2016 Honda RC213V-S Review | 10 Fast Facts


What The Facts – Honda RC213V-S Riding Notes

Honda RC213V-S at Valencia

Following are our top-10 riding notes after piloting the MotoGP derivative – Honda RC213V-S – at Circuit Ricardo Tormo, Valencia, Spain.

1. The most noticeable and ultimately impactful thing about the Honda RC213V-S is its astonishing light weight coupled with incredible balance – and that of course affects everything else. The street version with lights is (give or take) around 80 lbs. lighter than any current liter bike such as the Yamaha YZF-R1 and around 130 lbs. lighter than the supercharged Kawasaki H2 / Kawasaki H2R. The track version with the Sport Kit fitted is 22 lbs. lighter than the street version. But it’s not just the lack of weight, it’s how well that weight is placed and balanced in the chassis. Although it doesn’t feel particularly diminutive, once underway, it feels as though it has almost no mass to it, bringing “intuitive” to another level when riding it. Now I understand why Marc Marquez rides the way he does – the RC213V-S is so confidence inspiring he is able to throw it around like a toy, and he has the skill to pull it off.

2. I rode the Euro-spec version (before the uncorked edition with Sport Kit) and 150-odd horsepower feels like way more than it does in a typical liter bike because of its lack of weight. I remember actively thinking that the bike had plenty of power and it was only later that I discovered it “only” had 157 horses (at the crankshaft). The power from the V4 is smooth and liquid in delivery, so it’s not intimidating at all. The throttle connection is exemplary and coming back on to the power is seamless.

Read our FULL RC213V-S Review

3. No, it’s not pronounced “RC-two-thirteen-V-S” as everyone seems to think (us included); it’s actually called the “RC twenty-one (for 21st century), three-vee (for third version), S (for streetbike)”. Who knew?

4. The brakes have exceptional feeling. The initial bite is strong and gets progressively stronger with little effort. The Sport Kit uses race-compound Brembo pads and the feel and efficiency is taken to another level again. Under hard braking the load on my body was less than usual, again because of the lack of machine weight. It was less fatiguing to brake hard and ultimately encouraged me to try to brake later into corners.

5. Handling is (yes, again) exceptional: the Honda RC213V-S is not nervous or twitchy, neither does it dive into corners because of its light weight. Amazingly the bike does precisely as asked, and although I’d never ridden Valencia before I immediately felt at home on the bike and only had to concern myself with my lines around the track.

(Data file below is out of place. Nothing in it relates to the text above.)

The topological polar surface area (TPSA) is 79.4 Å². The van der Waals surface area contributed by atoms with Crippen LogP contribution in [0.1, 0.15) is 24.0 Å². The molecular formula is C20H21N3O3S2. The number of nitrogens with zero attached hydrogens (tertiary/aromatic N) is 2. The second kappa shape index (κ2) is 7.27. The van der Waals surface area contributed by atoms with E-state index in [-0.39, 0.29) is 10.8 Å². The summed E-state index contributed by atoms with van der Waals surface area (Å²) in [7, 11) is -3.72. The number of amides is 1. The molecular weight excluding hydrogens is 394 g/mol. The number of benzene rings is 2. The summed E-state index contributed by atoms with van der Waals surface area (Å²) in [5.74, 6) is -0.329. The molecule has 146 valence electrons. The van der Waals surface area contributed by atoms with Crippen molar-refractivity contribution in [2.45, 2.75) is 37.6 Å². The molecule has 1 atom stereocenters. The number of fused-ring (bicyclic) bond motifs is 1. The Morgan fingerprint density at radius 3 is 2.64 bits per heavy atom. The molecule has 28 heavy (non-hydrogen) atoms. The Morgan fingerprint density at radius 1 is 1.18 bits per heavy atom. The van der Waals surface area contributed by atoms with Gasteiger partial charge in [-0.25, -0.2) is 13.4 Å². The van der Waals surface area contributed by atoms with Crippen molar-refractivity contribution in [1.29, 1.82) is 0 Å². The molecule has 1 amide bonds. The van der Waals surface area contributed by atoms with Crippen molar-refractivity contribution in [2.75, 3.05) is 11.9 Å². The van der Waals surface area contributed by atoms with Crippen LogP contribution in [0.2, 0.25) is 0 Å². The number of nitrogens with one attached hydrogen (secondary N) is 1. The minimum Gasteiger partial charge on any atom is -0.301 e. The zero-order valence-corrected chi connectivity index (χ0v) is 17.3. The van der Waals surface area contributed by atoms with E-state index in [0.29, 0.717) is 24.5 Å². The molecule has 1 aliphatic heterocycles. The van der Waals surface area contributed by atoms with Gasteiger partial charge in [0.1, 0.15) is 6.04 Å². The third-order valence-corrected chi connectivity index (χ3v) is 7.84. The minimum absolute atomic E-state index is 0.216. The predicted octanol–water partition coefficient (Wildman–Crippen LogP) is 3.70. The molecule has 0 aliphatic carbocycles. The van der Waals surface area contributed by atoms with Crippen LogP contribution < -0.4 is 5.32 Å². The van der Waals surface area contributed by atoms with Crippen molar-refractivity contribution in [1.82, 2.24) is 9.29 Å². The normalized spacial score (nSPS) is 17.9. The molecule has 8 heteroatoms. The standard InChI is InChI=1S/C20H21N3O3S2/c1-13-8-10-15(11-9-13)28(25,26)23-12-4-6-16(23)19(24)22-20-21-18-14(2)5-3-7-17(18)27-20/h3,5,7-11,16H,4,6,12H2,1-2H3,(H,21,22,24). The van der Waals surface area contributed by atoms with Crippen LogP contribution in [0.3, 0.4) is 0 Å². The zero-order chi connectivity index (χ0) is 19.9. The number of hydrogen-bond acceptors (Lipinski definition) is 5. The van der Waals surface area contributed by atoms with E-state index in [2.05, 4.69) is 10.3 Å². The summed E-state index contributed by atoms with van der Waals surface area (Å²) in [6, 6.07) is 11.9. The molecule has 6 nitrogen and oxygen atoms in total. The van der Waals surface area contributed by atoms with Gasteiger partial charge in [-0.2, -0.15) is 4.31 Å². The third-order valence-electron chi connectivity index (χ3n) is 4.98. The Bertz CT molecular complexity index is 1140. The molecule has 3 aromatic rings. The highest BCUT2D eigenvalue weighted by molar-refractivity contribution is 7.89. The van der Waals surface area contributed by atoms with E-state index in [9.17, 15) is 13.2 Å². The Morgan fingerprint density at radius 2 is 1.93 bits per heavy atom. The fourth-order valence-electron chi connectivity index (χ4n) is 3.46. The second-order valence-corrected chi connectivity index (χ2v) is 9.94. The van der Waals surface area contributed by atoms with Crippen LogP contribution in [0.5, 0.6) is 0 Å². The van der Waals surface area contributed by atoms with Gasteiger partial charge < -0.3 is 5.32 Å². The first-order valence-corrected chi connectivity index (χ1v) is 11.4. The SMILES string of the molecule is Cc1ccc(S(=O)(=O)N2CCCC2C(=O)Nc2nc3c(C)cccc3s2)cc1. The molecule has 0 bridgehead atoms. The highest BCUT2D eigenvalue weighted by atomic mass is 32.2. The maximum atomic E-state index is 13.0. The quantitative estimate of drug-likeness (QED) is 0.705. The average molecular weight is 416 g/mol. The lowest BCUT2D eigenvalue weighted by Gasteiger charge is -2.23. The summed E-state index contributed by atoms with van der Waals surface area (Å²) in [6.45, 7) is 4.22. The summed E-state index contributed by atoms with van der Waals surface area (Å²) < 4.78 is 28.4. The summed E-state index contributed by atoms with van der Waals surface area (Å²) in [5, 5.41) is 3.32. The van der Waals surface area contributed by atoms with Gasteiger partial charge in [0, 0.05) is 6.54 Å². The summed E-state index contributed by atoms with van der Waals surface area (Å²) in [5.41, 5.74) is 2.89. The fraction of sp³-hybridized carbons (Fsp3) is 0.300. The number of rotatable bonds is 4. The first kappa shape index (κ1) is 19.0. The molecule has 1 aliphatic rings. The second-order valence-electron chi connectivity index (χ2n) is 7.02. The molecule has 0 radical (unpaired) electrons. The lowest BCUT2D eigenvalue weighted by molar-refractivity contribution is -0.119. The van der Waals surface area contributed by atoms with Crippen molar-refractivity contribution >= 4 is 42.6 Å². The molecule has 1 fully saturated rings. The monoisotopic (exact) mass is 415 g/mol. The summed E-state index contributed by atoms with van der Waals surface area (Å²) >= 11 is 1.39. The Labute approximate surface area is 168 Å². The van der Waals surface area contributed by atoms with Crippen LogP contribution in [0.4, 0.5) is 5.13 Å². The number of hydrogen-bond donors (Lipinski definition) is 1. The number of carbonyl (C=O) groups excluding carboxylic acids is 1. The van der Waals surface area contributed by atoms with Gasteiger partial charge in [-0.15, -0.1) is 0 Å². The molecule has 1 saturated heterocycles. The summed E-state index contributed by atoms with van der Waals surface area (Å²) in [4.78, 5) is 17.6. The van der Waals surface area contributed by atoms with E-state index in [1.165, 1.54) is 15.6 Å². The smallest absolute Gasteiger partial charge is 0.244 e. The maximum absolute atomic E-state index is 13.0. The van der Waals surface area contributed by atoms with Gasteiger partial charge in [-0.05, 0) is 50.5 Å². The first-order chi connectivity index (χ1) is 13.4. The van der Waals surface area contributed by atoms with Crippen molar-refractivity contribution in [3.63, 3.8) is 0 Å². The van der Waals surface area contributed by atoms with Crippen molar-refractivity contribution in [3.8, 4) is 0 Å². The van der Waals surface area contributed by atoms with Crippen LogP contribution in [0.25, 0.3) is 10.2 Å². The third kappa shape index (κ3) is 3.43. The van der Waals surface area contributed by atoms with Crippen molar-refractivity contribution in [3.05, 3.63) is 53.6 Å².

6. The Sport Kit adds another 2,000 rpm to the Euro-spec version and redlines at 14,000 rpm. That equates to 214 horsepower, which by MotoGP standards is relatively modest; by my standards it’s more than sufficient. Interestingly, the RC213V-S is mapped so well it did not take on a crazy character at high rpm; it simply accelerated much faster.

7. The MotoGP electronics package has three functions: 3x Power Modes; 10x Traction Control levels; and 4x Engine Braking levels. I rode both versions of the RC213V-S in Power mode 1, TC 2, and EB 3. The electronics work very smoothly in the background so there’s no conscious interference, although I could see the TC light flashing occasionally.

8. The Sport Kit saves a further 10 kg (22 lbs) and yet it feels as though the bike has shed half its weight. It is simply a much sharper, tauter feeling machine that the one with lights. Forget surprising, this was jaw-dropping. I simply couldn’t believe it. Honda took the street version and what was already easily the best motorcycle I’ve ever ridden–and made it feel heavy and slow by comparison. Really.

9. $185,000 for a motorcycle? And with the Sport Kit (that would have to be sourced from Europe) it’s more like $200,000? Yes, indeed, and I’d be happy to pay it. I suppose it’s lucky I don’t have a first-born, because he’d be out the door in a flash. I wonder how much I’d get for my arm and a leg?

10. The only downside to this motorcycle is that most people won’t get to ride it even once, and I will never again. But truly, the RC213V-S has changed my perception of how a motorcycle should work. I’m sad that my inadequate grasp of English does not really get across how much I’m in awe of what Honda has built.

Stay clicked to Ultimate MotorCycling for an exclusive review of the 2016 Honda RC213V-S from the Valencia circuit in Spain.


2016 Honda RC213V-S | WTF? – Photo Gallery


  1. It would be nice if Honda would spend their engineering time and dollars on a real world liter bike that delivers as well as several Euro sport bikes. They have been pretty much asleep at the sport bike switch for 20 years, and now we get the latest “NR750,” though at least this bike is light.

  2. I agree, but I’m hoping that the trickle-down theory holds some water here and that the technology developed in MotoGP will reach the flagship bikes. I chatted with Yosuke Hasegawa–the V4 engine LPL (the head of the V4 engine development team) and he wouldn’t be drawn on whether this is a halo product and CBRs will soon end up with V4 motors, but it seems like a logical move to me.
    This bike isn’t just light, it’s also where the weight is placed that is so impressive. It makes the thing so amazingly intuitive to ride I was genuinely astonished; I assume that tech will trickle down without question.


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